Asking patients to track weight loss online is more effective than offering them pamphlets on weight loss, but neither method is as effective as in-person interventions, according to a report published in the Cochrane Review, MedPage Today reports.
Columbia University Medical Center researchers reviewed 18 studies that compared computer-based interventions to traditional weight-loss and weight-maintenance programs. Altogether, the studies involved more than 4,100 participants.
The online programs included goal setting and logs for caloric intake and exercise.
Participants receiving minimal weight loss intervention received some initial advice and brochures on weight loss, and the in-person intervention usually included a weekly conversation and weigh-in.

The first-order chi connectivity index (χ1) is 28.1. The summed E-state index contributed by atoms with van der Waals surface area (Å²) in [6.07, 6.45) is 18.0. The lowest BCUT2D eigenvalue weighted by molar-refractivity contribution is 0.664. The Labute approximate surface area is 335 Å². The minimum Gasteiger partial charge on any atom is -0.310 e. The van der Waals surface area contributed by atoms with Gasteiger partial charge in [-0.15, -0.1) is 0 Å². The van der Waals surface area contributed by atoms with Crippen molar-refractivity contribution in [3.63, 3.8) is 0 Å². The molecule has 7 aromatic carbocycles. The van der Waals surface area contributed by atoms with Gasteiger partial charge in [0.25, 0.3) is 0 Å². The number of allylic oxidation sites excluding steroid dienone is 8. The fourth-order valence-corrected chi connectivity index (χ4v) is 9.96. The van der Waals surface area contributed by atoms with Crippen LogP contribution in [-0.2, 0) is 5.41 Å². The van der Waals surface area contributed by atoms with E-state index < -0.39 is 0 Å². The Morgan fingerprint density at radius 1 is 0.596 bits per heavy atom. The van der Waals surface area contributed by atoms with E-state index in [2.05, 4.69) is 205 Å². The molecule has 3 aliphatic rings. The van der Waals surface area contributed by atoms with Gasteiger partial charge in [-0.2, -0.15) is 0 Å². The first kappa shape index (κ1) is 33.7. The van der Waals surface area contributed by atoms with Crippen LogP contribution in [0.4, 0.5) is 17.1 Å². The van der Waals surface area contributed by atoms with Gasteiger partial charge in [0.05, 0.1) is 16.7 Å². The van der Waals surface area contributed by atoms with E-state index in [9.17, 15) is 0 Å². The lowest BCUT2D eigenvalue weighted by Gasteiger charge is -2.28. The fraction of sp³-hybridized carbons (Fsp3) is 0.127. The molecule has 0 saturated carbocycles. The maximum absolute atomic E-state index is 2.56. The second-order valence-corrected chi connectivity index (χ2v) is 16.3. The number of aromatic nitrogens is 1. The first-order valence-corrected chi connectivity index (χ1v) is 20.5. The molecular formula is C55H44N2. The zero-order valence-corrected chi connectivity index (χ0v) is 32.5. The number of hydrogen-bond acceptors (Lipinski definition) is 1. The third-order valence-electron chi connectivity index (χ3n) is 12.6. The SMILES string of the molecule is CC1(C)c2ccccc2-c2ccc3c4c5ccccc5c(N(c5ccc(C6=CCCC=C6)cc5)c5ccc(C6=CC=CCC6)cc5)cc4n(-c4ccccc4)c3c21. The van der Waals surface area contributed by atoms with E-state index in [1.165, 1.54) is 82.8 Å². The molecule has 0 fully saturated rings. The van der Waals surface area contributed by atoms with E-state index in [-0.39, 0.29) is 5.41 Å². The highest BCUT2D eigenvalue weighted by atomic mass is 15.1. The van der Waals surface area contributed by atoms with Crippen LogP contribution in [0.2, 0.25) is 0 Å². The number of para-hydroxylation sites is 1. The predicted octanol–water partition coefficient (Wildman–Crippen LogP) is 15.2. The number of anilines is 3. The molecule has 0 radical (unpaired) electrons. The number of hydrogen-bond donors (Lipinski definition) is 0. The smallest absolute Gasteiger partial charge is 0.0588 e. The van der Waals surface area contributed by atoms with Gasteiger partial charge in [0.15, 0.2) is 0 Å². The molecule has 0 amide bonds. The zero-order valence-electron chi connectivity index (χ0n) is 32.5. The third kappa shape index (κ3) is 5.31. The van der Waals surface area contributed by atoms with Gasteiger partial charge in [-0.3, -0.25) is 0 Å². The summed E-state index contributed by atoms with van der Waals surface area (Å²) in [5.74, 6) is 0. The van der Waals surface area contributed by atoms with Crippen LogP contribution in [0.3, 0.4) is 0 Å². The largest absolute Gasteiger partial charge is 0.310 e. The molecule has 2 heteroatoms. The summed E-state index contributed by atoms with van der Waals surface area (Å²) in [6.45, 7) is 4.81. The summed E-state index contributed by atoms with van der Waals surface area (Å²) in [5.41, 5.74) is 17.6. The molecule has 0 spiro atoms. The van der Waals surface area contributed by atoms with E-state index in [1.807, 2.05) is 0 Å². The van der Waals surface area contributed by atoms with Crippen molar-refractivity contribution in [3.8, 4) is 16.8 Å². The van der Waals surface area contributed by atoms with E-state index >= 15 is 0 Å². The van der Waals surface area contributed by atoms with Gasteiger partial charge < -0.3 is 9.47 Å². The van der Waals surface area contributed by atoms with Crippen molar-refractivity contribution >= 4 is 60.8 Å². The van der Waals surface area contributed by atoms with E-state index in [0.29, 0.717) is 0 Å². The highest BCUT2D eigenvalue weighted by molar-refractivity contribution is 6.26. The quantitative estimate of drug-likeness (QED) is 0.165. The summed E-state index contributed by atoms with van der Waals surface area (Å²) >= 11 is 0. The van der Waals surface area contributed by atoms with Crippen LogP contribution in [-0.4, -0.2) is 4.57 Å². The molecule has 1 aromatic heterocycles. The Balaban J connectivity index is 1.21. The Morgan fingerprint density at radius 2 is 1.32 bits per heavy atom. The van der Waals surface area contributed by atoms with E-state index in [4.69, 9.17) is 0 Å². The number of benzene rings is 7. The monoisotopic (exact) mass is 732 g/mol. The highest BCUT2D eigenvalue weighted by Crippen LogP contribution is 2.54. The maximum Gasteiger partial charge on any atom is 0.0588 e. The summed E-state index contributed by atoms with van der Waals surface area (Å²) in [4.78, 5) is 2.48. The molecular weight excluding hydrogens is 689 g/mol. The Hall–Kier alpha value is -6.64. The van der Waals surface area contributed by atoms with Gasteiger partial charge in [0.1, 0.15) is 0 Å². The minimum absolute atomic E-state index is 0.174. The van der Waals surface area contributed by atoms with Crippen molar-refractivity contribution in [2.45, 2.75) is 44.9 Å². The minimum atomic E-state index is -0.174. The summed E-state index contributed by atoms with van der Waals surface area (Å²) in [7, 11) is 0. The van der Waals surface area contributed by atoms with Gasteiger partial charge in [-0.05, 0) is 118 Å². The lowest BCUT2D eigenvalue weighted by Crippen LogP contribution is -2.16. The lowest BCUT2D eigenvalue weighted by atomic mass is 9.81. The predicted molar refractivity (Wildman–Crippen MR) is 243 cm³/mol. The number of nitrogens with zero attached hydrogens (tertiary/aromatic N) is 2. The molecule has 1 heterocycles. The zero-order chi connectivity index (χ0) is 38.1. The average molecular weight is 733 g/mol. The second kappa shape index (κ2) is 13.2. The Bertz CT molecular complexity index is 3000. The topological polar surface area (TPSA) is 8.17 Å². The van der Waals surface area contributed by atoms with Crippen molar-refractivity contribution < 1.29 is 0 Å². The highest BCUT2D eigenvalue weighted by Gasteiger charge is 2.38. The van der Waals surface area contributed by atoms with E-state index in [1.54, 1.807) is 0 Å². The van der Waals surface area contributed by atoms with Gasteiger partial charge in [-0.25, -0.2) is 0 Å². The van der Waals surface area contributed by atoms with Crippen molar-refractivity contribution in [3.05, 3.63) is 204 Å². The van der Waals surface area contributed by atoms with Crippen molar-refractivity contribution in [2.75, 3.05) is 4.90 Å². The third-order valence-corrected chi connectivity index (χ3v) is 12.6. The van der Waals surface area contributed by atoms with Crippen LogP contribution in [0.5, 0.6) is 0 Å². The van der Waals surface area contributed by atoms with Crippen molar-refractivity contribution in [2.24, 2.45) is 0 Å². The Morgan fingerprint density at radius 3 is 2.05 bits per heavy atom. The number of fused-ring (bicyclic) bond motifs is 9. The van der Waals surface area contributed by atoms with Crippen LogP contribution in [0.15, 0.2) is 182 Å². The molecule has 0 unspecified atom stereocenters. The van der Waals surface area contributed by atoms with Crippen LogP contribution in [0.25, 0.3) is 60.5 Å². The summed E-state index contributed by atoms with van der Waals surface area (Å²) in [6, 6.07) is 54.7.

The review found that, after six months:
- Participants using the online programs lost more weight than those using the minimal interventions; and
- Participants using in-person interventions lost more weight than those using the online programs.
According to the review, even participants who attended in-person meetings infrequently lost more weight than online users.
The researchers noted that the review is limited because it did not calculate the long-term impact of online programs. They also noted that some providers "have few options to offer their patients, so programs of less impact are still potentially important to consider as treatment options" (Fiore, MedPage Today, 8/16).